Gas prices could reach record level

Analysts at investment bank Goldman Sachs are warning any sanctions placed on gas could lead to gas prices reaching “even higher levels” than the record set in the middle of December.

Goldman said: “The impact of natural gas prices on the economy is broader than most people realise.

“This is not only because it is the most important commodity for winter heating or because large industrial sectors, such as chemicals, glass metals smelting and cement rely heavily on gas for manufacturing.

“But, importantly, natural gas is often the marginal fuel for power generation, which means it is one of the key drivers of electricity prices, significantly impacting the broader economy.”

Aberdeen Central MSP Kevin Stewart

Aberdeen Central MSP Kevin Stewart wants to see more done by the government to help support families struggling with the price hikes.

He said: “Gas supplies in Europe are already extremely tight so any further impact could clearly have huge implications for households in Aberdeen and across the country.

“Energy policy is reserved to Westminster and while we are doing what we can in Scotland to boost household income, the reality is the Tory government is so embroiled in various scandals, it’s not focussed on the cost of living crisis,

“We need an emergency package to support families already being hammered by soaring energy prices, who are about to be hit again when the price cap is lifted and the ongoing Ukraine crisis is likely to add to these woes.”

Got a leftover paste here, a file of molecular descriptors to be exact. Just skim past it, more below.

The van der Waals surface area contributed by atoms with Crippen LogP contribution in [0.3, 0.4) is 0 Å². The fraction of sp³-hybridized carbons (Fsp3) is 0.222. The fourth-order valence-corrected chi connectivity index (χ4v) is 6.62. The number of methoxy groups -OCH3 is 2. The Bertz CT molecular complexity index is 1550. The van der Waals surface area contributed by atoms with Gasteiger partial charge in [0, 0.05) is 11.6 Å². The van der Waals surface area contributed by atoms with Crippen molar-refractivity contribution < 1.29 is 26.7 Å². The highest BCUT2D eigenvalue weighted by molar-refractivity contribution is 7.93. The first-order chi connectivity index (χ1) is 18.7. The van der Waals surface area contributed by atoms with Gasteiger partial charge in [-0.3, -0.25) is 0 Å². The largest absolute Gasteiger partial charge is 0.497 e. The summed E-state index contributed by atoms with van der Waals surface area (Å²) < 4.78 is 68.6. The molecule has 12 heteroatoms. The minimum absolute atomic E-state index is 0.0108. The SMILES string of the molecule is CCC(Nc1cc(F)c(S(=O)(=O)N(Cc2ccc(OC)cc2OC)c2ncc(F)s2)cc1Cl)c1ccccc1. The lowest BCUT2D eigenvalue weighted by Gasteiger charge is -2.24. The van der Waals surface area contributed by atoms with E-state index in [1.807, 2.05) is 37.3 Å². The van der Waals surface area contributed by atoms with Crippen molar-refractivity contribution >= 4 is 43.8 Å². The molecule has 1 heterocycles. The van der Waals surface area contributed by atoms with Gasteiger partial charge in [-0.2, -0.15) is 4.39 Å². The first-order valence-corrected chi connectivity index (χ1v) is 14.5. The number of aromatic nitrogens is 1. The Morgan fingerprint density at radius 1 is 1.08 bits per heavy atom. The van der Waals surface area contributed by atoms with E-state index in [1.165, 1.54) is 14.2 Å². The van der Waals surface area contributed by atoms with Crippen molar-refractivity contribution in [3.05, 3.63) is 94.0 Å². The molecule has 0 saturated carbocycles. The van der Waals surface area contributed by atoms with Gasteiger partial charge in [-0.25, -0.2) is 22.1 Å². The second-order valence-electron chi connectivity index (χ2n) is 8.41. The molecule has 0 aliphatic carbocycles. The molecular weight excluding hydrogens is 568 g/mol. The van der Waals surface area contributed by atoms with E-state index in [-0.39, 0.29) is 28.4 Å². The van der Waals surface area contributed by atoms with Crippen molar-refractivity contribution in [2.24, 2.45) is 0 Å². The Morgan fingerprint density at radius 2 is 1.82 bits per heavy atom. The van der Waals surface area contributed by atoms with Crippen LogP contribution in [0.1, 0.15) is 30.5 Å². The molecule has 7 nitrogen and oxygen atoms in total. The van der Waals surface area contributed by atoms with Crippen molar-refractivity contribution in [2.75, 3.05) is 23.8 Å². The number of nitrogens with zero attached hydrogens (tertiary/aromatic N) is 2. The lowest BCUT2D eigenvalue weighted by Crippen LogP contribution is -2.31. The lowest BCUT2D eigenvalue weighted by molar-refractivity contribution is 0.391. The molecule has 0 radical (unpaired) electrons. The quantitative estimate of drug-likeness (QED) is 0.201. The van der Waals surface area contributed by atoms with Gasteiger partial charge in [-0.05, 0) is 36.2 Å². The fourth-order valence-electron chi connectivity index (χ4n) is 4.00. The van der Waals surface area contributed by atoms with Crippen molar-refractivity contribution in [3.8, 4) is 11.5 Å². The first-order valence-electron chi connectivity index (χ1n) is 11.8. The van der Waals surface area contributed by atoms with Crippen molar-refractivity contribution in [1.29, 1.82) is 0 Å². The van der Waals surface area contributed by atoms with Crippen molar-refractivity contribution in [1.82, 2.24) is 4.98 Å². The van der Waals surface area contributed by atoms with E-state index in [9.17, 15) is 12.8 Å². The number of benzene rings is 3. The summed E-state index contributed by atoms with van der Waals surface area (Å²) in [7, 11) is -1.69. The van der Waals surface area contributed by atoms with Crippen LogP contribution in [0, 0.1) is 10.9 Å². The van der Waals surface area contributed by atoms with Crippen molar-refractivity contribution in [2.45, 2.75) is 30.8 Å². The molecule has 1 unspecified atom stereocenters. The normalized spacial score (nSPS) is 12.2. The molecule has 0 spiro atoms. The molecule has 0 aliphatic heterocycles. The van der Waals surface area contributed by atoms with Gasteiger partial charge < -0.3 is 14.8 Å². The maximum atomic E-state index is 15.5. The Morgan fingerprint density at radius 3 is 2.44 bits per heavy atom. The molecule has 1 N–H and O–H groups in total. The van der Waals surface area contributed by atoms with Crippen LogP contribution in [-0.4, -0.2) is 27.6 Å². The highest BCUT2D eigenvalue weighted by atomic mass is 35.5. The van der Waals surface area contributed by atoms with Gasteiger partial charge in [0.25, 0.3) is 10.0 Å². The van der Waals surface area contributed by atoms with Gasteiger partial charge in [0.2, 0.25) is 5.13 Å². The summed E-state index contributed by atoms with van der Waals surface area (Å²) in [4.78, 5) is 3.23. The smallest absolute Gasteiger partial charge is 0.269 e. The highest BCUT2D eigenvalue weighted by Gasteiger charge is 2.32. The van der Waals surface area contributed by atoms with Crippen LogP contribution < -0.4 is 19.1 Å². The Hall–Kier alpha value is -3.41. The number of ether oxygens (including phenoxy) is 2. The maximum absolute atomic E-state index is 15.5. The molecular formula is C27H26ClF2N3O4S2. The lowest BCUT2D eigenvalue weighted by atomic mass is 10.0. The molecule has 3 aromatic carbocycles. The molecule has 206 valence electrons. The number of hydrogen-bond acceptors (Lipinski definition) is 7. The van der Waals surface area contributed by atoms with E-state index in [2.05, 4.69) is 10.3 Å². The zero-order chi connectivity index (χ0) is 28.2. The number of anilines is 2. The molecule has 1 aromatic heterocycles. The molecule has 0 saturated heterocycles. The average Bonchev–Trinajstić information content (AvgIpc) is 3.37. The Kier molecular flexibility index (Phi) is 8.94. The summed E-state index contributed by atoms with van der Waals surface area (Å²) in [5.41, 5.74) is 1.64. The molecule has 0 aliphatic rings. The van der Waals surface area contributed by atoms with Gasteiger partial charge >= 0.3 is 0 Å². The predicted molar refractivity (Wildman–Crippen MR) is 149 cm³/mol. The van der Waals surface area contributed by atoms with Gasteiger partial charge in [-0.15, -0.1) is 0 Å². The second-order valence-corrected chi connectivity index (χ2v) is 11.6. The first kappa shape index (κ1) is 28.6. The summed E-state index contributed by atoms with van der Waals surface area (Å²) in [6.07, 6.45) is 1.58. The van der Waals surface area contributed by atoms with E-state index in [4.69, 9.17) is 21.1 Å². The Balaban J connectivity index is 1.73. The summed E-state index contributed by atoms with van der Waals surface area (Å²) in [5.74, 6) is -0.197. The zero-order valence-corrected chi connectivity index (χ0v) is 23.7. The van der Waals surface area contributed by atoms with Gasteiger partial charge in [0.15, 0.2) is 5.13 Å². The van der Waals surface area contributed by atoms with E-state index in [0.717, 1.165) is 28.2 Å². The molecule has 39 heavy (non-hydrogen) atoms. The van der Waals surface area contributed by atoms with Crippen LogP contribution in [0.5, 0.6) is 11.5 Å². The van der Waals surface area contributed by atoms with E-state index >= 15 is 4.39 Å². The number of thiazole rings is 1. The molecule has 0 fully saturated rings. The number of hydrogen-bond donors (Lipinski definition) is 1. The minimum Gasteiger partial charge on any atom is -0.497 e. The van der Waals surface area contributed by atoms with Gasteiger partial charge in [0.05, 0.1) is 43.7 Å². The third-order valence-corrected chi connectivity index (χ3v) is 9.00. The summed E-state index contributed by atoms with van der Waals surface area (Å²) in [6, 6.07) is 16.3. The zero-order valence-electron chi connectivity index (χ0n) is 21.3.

Where does UK gas come from?

The UK consumes 74 billion cubic metres of gas a year, or about 1,100 cubic metres per person, making it one of Europe’s heaviest consumers per capita.

About half is imported, mostly from Norway which supplies a third of UK gas.

Russia supplied the UK with about 2.5 billion cubic metres of gas (3.4%) in 2020, with the remainder from global LNG markets.

The other half comes from the UK’s own offshore industry which has developed extensive gas fields in the North Sea, the Atlantic around Shetland and in the Irish Sea.

Need to maintain offshore gas supplies

OGUK research has found that many UK gas fields are becoming depleted, meaning new ones must be developed to replace them.

If that does not happen then the UK will be even more reliant on imports than now.

OGUK said the potential shortages have “reinforced the need to maintain the UK’s present and future offshore gas supplies”.

Its research suggests gas production from the UK’s continental shelf will decline 75% by 2030 unless new fields are opened – leaving the UK increasingly vulnerable to global events that cause shortages and price shocks.

Geological surveys have shown that many such fields remain, and are estimated to contain oil and gas equivalent to 10-20 billion barrels of oil – enough to sustain production for 10-20 years.

Will Webster, OGUK energy policy manager

OGUK energy policy manager Will Webster said:”If the Russians reduce deliveries of gas to Europe, then it has to come from somewhere else, most likely as shipments of liquefied natural gas.

“That will increase competition for supplies, driving up prices and consumer bills even more.

“Conversely, any additional gas we produce ourselves will help alleviate this process.

“In the longer term, if UK gas production is allowed to fall as predicted, then our energy supplies will become ever more vulnerable to global events over which we have no control – as we now see happening with Russia’s threatened invasion of Ukraine.”